Parachutes to PPE: Providing Safety Equipment During COVID-19
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Adventure sports materials provider NOVA has spent decades making safety equipment. But the recent COVID-19 pandemic has seen the Austrian company repurpose their products to fight viruses rather than prevent skydiving accidents.
NOVA has worked with a factory in Hungary to produce paragliders, harnesses and parachutes for 30 years. Demand for equipment has dropped off rapidly as the economic impacts of European-wide lockdown start to bite. “Many paragliding brands are produced in Asia, in Vietnam or Thailand or Sri Lanka. All these countries were affected very early, so these other companies have been cut from their supply chain,” says NOVA's managing director Sissi Eisl.
Rather than stop their production and face mandatory furloughing and layoffs, Eisl’s team, working with a Hungarian partner, have instead switched to making gowns and masks to combat the spread of COVID-19. The masks were initially issued across Hungary, but efforts to supply the equipment to the Austrian healthcare system hit a brick wall. “We got the feedback that they needed certifications for the masks and the gowns. It wasn’t easy and we were very pessimistic," says Eisl.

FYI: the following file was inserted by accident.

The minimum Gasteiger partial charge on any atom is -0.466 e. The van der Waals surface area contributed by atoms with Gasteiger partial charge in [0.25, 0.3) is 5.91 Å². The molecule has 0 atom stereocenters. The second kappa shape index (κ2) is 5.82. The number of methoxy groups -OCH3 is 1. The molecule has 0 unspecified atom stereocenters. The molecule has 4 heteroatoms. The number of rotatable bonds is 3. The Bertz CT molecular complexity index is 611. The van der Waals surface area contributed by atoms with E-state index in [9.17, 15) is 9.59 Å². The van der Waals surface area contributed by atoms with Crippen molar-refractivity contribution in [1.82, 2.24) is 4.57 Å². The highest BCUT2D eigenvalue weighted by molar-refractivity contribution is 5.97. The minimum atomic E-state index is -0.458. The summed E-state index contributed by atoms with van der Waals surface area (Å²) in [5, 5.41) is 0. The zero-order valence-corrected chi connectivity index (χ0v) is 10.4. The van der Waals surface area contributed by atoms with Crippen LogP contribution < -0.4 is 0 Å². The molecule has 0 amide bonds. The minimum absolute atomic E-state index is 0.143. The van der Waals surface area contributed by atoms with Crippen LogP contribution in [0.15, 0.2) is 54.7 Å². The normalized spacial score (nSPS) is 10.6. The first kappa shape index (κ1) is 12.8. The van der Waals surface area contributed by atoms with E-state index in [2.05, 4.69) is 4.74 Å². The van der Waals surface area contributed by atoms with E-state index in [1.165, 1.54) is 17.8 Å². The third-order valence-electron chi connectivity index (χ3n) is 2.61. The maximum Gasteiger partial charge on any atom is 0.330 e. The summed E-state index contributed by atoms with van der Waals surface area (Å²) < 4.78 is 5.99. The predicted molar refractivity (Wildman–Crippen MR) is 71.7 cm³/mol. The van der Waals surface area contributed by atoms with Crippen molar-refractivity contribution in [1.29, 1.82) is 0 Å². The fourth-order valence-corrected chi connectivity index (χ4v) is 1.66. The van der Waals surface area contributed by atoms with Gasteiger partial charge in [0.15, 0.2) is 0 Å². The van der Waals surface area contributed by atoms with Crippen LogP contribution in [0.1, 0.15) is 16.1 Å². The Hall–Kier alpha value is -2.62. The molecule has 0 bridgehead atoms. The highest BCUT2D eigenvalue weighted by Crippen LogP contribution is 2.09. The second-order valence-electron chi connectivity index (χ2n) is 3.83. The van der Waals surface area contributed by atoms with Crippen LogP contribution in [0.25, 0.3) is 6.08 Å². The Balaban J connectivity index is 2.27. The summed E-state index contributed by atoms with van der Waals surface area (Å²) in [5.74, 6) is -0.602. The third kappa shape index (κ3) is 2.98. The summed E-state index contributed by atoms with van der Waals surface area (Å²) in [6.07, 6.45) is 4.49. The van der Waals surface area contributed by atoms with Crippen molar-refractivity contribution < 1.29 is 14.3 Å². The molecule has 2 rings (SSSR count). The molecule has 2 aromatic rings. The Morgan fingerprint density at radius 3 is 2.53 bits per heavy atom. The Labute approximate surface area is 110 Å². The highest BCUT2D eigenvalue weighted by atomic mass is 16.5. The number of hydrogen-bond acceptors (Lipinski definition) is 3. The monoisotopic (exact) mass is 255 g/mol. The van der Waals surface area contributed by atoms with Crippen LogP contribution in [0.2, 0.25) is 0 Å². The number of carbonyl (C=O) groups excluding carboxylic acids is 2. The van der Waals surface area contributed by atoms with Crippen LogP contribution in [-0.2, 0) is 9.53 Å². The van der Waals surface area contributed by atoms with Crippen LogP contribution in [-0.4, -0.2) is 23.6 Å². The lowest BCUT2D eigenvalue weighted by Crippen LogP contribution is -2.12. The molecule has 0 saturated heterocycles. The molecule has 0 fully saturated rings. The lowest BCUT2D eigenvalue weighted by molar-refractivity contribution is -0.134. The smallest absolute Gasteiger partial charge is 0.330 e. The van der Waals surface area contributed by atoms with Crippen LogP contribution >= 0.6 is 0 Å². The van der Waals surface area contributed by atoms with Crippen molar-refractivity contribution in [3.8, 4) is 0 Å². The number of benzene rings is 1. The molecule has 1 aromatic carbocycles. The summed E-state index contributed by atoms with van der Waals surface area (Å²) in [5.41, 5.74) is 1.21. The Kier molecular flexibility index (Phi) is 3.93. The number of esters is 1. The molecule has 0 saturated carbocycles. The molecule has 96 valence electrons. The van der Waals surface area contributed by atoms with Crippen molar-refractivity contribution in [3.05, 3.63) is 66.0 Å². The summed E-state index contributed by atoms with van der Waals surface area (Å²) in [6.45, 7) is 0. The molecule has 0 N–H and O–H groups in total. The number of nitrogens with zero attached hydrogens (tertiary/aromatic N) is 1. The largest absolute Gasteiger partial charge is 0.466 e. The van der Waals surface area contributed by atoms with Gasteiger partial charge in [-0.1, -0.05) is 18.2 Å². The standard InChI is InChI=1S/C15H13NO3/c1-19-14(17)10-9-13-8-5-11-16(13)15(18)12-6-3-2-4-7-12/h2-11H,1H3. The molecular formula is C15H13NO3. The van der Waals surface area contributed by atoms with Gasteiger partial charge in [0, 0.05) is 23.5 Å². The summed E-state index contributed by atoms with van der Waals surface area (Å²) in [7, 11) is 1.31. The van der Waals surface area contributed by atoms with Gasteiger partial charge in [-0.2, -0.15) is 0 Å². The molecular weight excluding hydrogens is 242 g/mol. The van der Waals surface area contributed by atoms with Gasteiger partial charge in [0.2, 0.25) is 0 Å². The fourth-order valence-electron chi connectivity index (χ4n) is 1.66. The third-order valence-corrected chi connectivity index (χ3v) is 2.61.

But a brainwave from a member of Eisl’s team changed the picture. Even if major hospitals were unable to accept the gowns, there would be many key workers in care homes, dentists, veterinary clinics and in non-healthcare settings like supermarkets and takeaways who still needed protection but weren’t bound by the same regulations.
What are the different types of PPE?
• Filtering face piece respirators
The use of these masks more widely has proved divisive, however, with some international bodies like the WHO still recommending they only be used by people with symptoms of the virus or those taking care of them.
The factory has been busy. It is capable of firing out 4,000 masks per day, but Eisl foresees that as other small companies also start producing masks, supply may dwarf demand. At that point, she wants to pivot towards making more durable masks, perhaps ones customizable with company branding for the socially-distanced work meetings that may become commonplace in the near future.
For Eisl, the change has been jarring, although she is glad to be able to keep her workers employed. But ultimately, Eisl says, “We hope we can go back to paragliding as soon as possible.”